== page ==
Countries on Europe's periphery – Portugal, Ireland, Italy, Greece and Spain – have been hard hit by the euro zone's debt crisis. Efforts to cut their budget deficits have led to tough austerity regimes, which have in turn hit growth prospects. Unemployment in the euro zone remained stuck its record high of 12.1 percent in June, official figures showed at the end of last month.
Loynes said that these structural problems had the potential to cause big problems for the rest of the euro zone..
"The peripheral economies remain a very long way from the rates of expansion required to address their deep-seated problems of mass unemployment and cripplingly high debt," he said. "Market concerns about these countries – and whether they could default, or leave the euro zone - could flow back again at some points, which would hit growth."
The chief European economist at IHS Global Insight, Howard Archer, agreed that the euro zone's recovery would be limited by "serious headwinds" from the periphery.
"Notably including still restrictive fiscal policies (even though countries are being given more flexibility on this), ongoing tight credit conditions amid still significant banking sector problems, very high (and still likely further to rise unemployment) and muted consumer purchasing power," he said.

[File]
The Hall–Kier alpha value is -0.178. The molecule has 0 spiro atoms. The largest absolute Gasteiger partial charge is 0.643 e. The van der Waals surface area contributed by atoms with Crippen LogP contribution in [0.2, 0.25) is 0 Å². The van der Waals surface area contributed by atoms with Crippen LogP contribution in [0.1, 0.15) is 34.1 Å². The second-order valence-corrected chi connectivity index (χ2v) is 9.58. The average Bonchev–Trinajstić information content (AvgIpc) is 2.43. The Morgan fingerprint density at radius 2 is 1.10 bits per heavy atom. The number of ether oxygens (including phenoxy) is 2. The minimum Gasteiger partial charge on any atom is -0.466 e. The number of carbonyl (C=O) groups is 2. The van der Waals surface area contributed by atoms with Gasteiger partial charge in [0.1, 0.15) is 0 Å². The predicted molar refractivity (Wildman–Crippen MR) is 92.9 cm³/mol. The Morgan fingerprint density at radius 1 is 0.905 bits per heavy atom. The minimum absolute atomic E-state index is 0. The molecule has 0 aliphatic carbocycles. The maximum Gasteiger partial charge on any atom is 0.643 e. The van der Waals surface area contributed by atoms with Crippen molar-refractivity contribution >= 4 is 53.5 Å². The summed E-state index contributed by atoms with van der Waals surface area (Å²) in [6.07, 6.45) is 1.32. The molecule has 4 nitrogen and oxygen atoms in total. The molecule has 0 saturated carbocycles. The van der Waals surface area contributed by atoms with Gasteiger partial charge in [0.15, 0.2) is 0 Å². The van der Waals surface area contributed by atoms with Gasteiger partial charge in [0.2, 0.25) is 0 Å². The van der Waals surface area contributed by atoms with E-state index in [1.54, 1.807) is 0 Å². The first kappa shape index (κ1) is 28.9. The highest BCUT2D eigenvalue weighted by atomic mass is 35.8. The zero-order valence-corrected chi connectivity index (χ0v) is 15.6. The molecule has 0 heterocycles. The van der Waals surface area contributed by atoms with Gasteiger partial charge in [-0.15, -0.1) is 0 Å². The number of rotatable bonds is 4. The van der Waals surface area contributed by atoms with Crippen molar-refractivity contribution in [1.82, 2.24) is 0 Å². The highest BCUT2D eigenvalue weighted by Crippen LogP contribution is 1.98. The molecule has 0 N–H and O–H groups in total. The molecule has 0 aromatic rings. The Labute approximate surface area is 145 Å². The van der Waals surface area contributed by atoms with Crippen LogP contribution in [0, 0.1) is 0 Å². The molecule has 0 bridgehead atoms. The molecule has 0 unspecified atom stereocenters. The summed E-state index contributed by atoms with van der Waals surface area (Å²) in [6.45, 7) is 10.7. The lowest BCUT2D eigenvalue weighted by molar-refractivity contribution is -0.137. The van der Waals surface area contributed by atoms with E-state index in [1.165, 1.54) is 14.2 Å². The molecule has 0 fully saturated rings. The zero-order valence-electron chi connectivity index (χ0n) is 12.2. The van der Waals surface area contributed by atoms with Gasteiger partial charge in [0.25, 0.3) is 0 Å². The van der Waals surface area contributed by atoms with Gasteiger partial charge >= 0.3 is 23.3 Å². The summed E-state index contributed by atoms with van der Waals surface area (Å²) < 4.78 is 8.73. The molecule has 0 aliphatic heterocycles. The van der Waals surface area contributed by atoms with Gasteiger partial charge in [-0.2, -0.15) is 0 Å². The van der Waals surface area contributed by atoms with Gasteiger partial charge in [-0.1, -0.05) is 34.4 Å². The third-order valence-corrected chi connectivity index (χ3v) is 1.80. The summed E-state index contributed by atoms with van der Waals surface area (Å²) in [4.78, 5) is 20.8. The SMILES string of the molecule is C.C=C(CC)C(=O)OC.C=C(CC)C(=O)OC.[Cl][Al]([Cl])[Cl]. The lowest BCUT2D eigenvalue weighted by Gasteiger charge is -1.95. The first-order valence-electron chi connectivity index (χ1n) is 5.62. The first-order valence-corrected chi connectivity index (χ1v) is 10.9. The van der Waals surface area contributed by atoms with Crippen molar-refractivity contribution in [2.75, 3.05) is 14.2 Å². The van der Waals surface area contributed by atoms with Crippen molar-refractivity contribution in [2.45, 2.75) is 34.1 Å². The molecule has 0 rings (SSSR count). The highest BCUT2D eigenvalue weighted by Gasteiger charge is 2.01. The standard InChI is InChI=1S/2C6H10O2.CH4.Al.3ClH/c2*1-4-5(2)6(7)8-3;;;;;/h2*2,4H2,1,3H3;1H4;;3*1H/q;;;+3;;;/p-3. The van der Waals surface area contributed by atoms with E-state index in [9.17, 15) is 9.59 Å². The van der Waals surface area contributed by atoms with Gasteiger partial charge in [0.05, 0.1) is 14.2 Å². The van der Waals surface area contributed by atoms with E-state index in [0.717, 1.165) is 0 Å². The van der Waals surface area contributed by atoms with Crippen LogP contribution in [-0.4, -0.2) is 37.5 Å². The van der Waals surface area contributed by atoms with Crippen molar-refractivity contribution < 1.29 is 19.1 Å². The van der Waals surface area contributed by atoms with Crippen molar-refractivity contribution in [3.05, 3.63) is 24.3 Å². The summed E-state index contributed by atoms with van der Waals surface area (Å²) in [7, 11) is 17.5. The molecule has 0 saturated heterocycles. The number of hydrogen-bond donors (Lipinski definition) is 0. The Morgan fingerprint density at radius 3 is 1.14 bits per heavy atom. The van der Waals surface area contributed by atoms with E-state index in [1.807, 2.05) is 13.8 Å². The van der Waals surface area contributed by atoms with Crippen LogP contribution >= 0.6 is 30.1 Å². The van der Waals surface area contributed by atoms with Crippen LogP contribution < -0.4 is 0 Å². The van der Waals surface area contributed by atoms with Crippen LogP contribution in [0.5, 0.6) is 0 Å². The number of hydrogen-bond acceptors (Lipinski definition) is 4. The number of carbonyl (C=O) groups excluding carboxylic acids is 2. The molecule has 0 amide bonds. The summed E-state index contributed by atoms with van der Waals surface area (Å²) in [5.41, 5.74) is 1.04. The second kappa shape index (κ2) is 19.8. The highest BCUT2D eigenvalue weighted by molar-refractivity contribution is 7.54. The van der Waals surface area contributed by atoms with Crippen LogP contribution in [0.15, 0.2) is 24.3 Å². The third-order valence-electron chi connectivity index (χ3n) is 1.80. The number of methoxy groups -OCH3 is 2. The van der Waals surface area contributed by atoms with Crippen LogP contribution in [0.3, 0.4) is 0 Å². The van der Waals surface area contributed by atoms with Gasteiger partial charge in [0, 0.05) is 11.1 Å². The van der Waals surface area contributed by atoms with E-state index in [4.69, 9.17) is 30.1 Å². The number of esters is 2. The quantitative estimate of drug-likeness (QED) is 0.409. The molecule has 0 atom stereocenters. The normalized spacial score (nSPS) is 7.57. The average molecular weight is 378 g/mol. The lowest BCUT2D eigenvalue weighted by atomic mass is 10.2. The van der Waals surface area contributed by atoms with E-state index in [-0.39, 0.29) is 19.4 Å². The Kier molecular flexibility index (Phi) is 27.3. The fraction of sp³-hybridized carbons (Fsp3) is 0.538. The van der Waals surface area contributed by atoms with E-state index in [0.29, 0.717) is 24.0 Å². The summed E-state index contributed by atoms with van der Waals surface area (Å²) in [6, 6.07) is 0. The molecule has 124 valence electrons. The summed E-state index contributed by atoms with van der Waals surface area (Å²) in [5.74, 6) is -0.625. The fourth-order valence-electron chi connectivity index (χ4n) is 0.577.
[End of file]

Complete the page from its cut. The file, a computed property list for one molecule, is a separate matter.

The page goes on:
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The euro zone's 0.3 percent euro zone GDP figure "overstated the region's economic health," Archer added, with any further growth likely to be limited.
Societe Generale economist Anatoli Annenkov agreed there were pressures on continued GDP growth in the euro zone. "While [the data are] positive, especially for confidence, we expect continued headwinds in the autumns stemming from financial fragmentation and struggles in delivering fiscal consolidation," he said.
He stressed that temporary factors, such as low temperatures which had boosted energy consumption, were unlikely to be present in the third quarter, and that the euro zone's GDP data would likely be revised – possibly lower.
Wednesday's preliminary estimate of euro zone GDP growth was driven by a pickup in economic growth across both Germany and France. Germany cemented its position as Europe's powerhouse, with a 0.7 percent surge in growth, while France jumped out of recession, posting expansion of 0.5 percent. Portugal's GDP also surprised on the upside, with economic growth of 1.1 percent in the second quarter.